The COVID-19 pandemic has had a profound impact on Americans' health, way of life, and personal finances. Thanks to its effects on the economy, some 21 million Americans currently remain out of work, while millions of others are on furlough, have taken pay cuts, or are working fewer hours. At the end of May, the national unemployment rate hit 13.3% -- the highest since the Great Depression. Investors have been on a roller coaster, trying to navigate the ups and downs while determining which investments will be solid in the long run.

The hardships and uncertainties were confirmed in a recent survey by Allianz Life Insurance, which found that 58% of Americans say the pandemic has had a negative effect on their retirement savings. "There was definitely angst about market swings before COVID-19, but the economic impacts of the pandemic are having a devastating effect on retirement saving," said Kelly LaVigne, vice president of consumer insights at Allianz Life. To that point, the survey revealed that during the pandemic, 45% of Americans have either cut back on or stopped saving for retirement entirely.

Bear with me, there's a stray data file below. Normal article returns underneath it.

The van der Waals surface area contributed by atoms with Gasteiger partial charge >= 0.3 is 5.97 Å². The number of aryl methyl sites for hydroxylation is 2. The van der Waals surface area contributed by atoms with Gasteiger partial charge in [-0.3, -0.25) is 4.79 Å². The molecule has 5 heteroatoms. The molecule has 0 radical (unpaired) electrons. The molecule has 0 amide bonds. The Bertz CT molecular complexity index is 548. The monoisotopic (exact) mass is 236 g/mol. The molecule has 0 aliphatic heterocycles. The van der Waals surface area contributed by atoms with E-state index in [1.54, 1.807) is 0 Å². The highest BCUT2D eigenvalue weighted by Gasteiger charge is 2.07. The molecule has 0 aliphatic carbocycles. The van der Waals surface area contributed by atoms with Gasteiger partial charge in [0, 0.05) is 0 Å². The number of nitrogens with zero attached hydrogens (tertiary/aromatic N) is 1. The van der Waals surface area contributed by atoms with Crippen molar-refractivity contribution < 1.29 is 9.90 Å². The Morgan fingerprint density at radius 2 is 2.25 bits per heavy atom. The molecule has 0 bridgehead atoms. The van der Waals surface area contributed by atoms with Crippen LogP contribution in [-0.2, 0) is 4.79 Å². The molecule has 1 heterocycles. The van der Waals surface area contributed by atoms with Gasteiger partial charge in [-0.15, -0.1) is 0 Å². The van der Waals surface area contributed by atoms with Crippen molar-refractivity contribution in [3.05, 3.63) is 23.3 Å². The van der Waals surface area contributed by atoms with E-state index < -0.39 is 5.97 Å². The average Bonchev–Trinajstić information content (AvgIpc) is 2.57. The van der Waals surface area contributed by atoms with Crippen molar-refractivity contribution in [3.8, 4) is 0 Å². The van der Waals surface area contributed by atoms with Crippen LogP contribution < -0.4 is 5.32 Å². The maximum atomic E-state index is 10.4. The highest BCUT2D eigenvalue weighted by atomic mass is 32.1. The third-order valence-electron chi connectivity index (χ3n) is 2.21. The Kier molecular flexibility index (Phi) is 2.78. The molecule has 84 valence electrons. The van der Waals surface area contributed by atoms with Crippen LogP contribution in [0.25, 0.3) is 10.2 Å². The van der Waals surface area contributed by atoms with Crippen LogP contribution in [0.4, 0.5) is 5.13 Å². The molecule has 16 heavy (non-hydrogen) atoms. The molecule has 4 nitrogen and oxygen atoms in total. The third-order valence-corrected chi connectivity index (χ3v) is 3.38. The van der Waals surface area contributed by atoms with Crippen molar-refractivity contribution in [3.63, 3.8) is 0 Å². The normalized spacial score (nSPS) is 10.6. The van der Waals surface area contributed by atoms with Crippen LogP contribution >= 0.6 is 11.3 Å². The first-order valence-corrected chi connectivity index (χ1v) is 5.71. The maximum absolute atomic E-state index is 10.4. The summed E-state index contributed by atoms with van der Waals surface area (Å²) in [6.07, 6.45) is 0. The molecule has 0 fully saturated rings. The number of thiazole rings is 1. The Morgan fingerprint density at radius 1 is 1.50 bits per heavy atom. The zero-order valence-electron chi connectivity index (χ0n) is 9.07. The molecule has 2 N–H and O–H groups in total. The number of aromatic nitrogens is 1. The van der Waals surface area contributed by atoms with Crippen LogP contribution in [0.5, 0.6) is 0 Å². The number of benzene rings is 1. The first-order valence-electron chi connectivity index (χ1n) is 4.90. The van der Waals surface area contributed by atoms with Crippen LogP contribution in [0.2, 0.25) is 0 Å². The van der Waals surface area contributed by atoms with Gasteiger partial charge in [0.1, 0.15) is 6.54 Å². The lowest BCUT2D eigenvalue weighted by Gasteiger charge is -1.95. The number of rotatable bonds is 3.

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The angst many are feeling about their finances is captured in a key statistic that reveals 57% of Americans wish they had a better financial plan before the pandemic hit.

"The events of the past few months put a spotlight on the need for building risk management and protection into a portfolio," LaVigne said. "While these types of black swan events are few and far between, people should start to think about how [they] can protect their retirement savings from unanticipated events because unfortunately, they do happen."

Here's how to build a financial plan that protects your retirement assets.

Set goals

A solid financial plan starts with setting goals. Now, your goals will differ depending on a variety of factors, including your age. If you're 20, your goals may include paying off student loans, buying a house, supporting a family, and saving for retirement. If you are older, your goals will likely be vastly different. You may not have student loans to pay off, but you may have to save for your kids' college educations, as well as retirement. Remember to include both short-term and long-term goals.

The one constant for all age groups should be saving for retirement -- the earlier the better. There are many different formulas people use to determine how much they'll need, but one broad guideline is 10 times the salary you expect to make in your final years before retirement. You may find it helpful to work with an advisor to set your goals, or you can work through them yourself. Either way, document them, as those goals will serve as the foundation on which to build.

Establish a framework